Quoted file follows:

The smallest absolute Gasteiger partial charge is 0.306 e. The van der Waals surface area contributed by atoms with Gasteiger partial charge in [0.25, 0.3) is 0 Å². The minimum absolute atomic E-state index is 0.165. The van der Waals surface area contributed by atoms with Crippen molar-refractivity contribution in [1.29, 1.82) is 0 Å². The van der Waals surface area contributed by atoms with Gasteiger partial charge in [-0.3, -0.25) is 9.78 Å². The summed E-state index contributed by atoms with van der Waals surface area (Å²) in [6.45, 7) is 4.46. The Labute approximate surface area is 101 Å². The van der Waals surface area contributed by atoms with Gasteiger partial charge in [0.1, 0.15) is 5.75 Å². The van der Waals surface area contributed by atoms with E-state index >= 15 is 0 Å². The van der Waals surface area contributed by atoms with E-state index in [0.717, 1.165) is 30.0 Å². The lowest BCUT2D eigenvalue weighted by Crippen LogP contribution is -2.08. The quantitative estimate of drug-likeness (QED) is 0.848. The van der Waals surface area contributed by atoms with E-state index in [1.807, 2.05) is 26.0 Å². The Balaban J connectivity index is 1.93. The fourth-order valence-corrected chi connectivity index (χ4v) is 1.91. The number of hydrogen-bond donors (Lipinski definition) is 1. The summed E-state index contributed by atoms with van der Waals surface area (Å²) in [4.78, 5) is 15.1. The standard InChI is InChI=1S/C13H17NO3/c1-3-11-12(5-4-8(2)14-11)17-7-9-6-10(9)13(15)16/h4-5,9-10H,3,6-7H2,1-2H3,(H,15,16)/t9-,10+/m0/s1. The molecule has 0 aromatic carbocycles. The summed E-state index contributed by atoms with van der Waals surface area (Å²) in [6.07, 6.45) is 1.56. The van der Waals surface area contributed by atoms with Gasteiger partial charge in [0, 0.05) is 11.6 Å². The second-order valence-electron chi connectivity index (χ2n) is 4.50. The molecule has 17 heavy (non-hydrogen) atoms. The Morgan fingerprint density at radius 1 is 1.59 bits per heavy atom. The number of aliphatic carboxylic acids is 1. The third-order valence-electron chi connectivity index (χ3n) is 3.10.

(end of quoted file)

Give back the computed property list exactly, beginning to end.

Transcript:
The smallest absolute Gasteiger partial charge is 0.306 e. The van der Waals surface area contributed by atoms with Gasteiger partial charge in [0.25, 0.3) is 0 Å². The minimum absolute atomic E-state index is 0.165. The van der Waals surface area contributed by atoms with Crippen molar-refractivity contribution in [1.29, 1.82) is 0 Å². The van der Waals surface area contributed by atoms with Gasteiger partial charge in [-0.3, -0.25) is 9.78 Å². The summed E-state index contributed by atoms with van der Waals surface area (Å²) in [6.45, 7) is 4.46. The Labute approximate surface area is 101 Å². The van der Waals surface area contributed by atoms with Gasteiger partial charge in [0.1, 0.15) is 5.75 Å². The van der Waals surface area contributed by atoms with E-state index >= 15 is 0 Å². The van der Waals surface area contributed by atoms with E-state index in [0.717, 1.165) is 30.0 Å². The lowest BCUT2D eigenvalue weighted by Crippen LogP contribution is -2.08. The quantitative estimate of drug-likeness (QED) is 0.848. The van der Waals surface area contributed by atoms with E-state index in [1.807, 2.05) is 26.0 Å². The Balaban J connectivity index is 1.93. The fourth-order valence-corrected chi connectivity index (χ4v) is 1.91. The number of hydrogen-bond donors (Lipinski definition) is 1. The summed E-state index contributed by atoms with van der Waals surface area (Å²) in [4.78, 5) is 15.1. The standard InChI is InChI=1S/C13H17NO3/c1-3-11-12(5-4-8(2)14-11)17-7-9-6-10(9)13(15)16/h4-5,9-10H,3,6-7H2,1-2H3,(H,15,16)/t9-,10+/m0/s1. The molecule has 0 aromatic carbocycles. The summed E-state index contributed by atoms with van der Waals surface area (Å²) in [6.07, 6.45) is 1.56. The van der Waals surface area contributed by atoms with Gasteiger partial charge in [0, 0.05) is 11.6 Å². The second-order valence-electron chi connectivity index (χ2n) is 4.50. The molecule has 17 heavy (non-hydrogen) atoms. The Morgan fingerprint density at radius 1 is 1.59 bits per heavy atom. The number of aliphatic carboxylic acids is 1. The third-order valence-electron chi connectivity index (χ3n) is 3.10.